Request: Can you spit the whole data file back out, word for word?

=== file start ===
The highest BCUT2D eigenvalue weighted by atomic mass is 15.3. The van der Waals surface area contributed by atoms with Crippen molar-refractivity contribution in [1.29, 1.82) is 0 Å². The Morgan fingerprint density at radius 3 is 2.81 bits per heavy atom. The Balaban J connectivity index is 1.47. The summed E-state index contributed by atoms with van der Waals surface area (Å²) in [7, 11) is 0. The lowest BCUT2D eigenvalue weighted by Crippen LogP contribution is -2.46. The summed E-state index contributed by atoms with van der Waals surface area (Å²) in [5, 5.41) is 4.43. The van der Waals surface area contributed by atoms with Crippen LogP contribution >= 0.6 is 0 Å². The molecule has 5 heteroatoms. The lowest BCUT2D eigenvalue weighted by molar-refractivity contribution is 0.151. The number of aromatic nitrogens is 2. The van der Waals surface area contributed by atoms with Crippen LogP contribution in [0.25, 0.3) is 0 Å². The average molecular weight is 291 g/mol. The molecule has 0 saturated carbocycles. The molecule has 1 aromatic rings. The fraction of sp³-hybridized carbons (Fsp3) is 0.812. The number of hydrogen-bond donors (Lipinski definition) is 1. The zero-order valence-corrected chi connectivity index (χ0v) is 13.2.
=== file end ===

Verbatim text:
The highest BCUT2D eigenvalue weighted by atomic mass is 15.3. The van der Waals surface area contributed by atoms with Crippen molar-refractivity contribution in [1.29, 1.82) is 0 Å². The Morgan fingerprint density at radius 3 is 2.81 bits per heavy atom. The Balaban J connectivity index is 1.47. The summed E-state index contributed by atoms with van der Waals surface area (Å²) in [7, 11) is 0. The lowest BCUT2D eigenvalue weighted by Crippen LogP contribution is -2.46. The summed E-state index contributed by atoms with van der Waals surface area (Å²) in [5, 5.41) is 4.43. The van der Waals surface area contributed by atoms with Crippen LogP contribution >= 0.6 is 0 Å². The molecule has 5 heteroatoms. The lowest BCUT2D eigenvalue weighted by molar-refractivity contribution is 0.151. The number of aromatic nitrogens is 2. The van der Waals surface area contributed by atoms with Crippen LogP contribution in [0.25, 0.3) is 0 Å². The average molecular weight is 291 g/mol. The molecule has 0 saturated carbocycles. The molecule has 1 aromatic rings. The fraction of sp³-hybridized carbons (Fsp3) is 0.812. The number of hydrogen-bond donors (Lipinski definition) is 1. The zero-order valence-corrected chi connectivity index (χ0v) is 13.2.